2015 Chrysler Town & Country Limited

by on July 1, 2015

3.6L Pentastar V6


283 HP @ 6,400 rpm


260 lb-ft


6-Speed Auto

Fuel Consumption (City/HW)(lt/100km)


0-100km/h (sec)


100-0km/h (meters)


Length (mm)


Weight (KG)




Cargo Area (L)

930 - 2,340 - 4,100



Editor Rating





Fuel Economy



Cargo Area




Total Score


We all hate minivans, don’t we? I mean come on, they are sluggish to drive, boring as hell, ugly little buses that drive up and down the streets carrying kids, pets, tools or anything else you can imagine. Come to thing of it though, as a father of two, when I drive with the kids in the car, I drive carefully, so sluggish or not, it makes no difference to me. Also, with all the screaming and kicking, boring is something my journeys never are. So maybe, those minivans are not as bad as you and I thought after all.


Indeed, that prejudiced stance against minivans ends the moment you step inside one, just like the 2015 Chrysler Town & Country Limited. “Ahhh” is the universal reaction, as we suddenly realize that we’ve been missing out on some serious family wheels.

No one beats the Americans when it comes to features built into a car to make parenting more convenient. They are just light years ahead in predicting what the next most useful feature will be for a family and manage to squeeze it in. Chrysler in this case, for 2015 has released the  Limited trim level that brings an army of new tricks with it.


The exterior design is very familiar to us Canadians, since a Dodge Grand Caravan can be seen  on the roads more frequently than snow flakes. The Town & Country however, is a luxurious edition that costs a little more. Quite a bit more actually; Limited models start at $39,395, but our test vehicle came with the trailer tow package, the rear entertainment package, power sunroof and power folding 3rd row seats bumping up the price to a grand total of $53,915. That might sound expensive for a minivan, but the features that are included are mind-blowing. Also, its competitors, similarly equipped are not any cheaper. You get the remote starter, power sliding doors, power lift gate, flexible removable seats, a ton of safety gear and luxury that extends to the wooden bit on the steering wheel, and don’t forget that classy analog clock. Standard features also include a billion storage compartments, 3-zone climate control with airplane style vents, rear view camera, blind-spot monitors, tire pressure monitor, keyless entry, 115V power outlets, heated steering wheel, heated front two rows, 17” polished rims, navigation and bluetooth connectivity. Ultra cool are the AV plugs for the kids to hook up their personal gaming or entertainment systems.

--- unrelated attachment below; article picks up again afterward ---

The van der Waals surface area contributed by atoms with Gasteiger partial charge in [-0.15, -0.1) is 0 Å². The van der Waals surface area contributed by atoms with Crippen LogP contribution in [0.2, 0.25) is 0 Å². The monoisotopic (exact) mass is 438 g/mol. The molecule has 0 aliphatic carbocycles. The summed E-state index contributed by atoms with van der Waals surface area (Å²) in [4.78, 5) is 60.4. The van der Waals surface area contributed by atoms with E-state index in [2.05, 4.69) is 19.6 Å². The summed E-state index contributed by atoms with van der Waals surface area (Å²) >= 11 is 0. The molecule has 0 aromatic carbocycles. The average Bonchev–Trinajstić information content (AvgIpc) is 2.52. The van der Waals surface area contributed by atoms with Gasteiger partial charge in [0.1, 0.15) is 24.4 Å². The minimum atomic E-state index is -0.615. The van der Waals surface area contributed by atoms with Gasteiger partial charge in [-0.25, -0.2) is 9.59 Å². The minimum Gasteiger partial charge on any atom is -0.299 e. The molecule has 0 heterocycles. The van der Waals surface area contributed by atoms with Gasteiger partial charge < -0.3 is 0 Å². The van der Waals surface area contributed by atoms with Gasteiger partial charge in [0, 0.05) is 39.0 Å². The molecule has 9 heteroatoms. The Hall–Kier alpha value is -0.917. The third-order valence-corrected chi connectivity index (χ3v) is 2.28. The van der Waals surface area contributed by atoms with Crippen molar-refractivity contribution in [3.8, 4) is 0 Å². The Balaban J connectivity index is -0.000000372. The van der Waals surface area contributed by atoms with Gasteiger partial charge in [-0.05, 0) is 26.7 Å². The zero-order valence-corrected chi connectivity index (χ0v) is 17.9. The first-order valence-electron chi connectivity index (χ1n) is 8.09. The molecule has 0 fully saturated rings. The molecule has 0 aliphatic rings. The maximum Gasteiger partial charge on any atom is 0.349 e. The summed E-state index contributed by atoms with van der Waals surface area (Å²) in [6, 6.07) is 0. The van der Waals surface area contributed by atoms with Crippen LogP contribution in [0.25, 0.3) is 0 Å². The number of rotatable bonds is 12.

Under the hood, the front wheel drive commuter is powered by the famous 3.6L Pentastar V6 engine that outputs 283 HP and 260 lb-ft of torque. Despite the hefty 2,115kg the whole thing weighs, mated to a very smooth 6-speed automatic gearbox, the engine delivers good performance and plenty of pulling power to haul or tow. Little does it matter, but from a standstill it can hit 100km/h in 9 seconds while slamming on the brakes at that very speed, it will require 44m before it comes to a complete stop. Throttle response is a bit numb and gets further destroyed by enabling the ECO mode, but being that way saves you from spilled milk or forced vomit so at the end of the day you just get used to sending the pedal to the medal when you really mean it. Fuel economy however is not great, as at the end of the week, we were averaging 14.2lt/100km.